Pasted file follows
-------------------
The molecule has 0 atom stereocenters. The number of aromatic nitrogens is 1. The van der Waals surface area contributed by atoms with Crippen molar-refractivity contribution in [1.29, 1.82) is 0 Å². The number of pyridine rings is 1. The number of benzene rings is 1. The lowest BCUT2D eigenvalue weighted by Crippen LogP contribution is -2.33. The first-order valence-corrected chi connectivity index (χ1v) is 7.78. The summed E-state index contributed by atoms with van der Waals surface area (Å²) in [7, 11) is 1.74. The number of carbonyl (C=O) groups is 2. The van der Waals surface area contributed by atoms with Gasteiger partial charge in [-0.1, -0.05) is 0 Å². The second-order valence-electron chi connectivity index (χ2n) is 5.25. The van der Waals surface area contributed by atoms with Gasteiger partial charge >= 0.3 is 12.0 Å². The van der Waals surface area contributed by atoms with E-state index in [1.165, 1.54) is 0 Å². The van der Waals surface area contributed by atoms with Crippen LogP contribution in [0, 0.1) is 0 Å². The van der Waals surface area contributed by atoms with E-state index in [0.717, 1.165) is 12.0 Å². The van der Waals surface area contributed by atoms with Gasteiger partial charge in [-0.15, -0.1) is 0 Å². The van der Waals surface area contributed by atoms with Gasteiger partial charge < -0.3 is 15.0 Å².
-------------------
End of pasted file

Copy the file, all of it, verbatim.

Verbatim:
The molecule has 0 atom stereocenters. The number of aromatic nitrogens is 1. The van der Waals surface area contributed by atoms with Crippen molar-refractivity contribution in [1.29, 1.82) is 0 Å². The number of pyridine rings is 1. The number of benzene rings is 1. The lowest BCUT2D eigenvalue weighted by Crippen LogP contribution is -2.33. The first-order valence-corrected chi connectivity index (χ1v) is 7.78. The summed E-state index contributed by atoms with van der Waals surface area (Å²) in [7, 11) is 1.74. The number of carbonyl (C=O) groups is 2. The van der Waals surface area contributed by atoms with Gasteiger partial charge in [-0.1, -0.05) is 0 Å². The second-order valence-electron chi connectivity index (χ2n) is 5.25. The van der Waals surface area contributed by atoms with Gasteiger partial charge >= 0.3 is 12.0 Å². The van der Waals surface area contributed by atoms with E-state index in [1.165, 1.54) is 0 Å². The van der Waals surface area contributed by atoms with Crippen LogP contribution in [0, 0.1) is 0 Å². The van der Waals surface area contributed by atoms with E-state index in [0.717, 1.165) is 12.0 Å². The van der Waals surface area contributed by atoms with Gasteiger partial charge in [-0.15, -0.1) is 0 Å². The van der Waals surface area contributed by atoms with Gasteiger partial charge < -0.3 is 15.0 Å².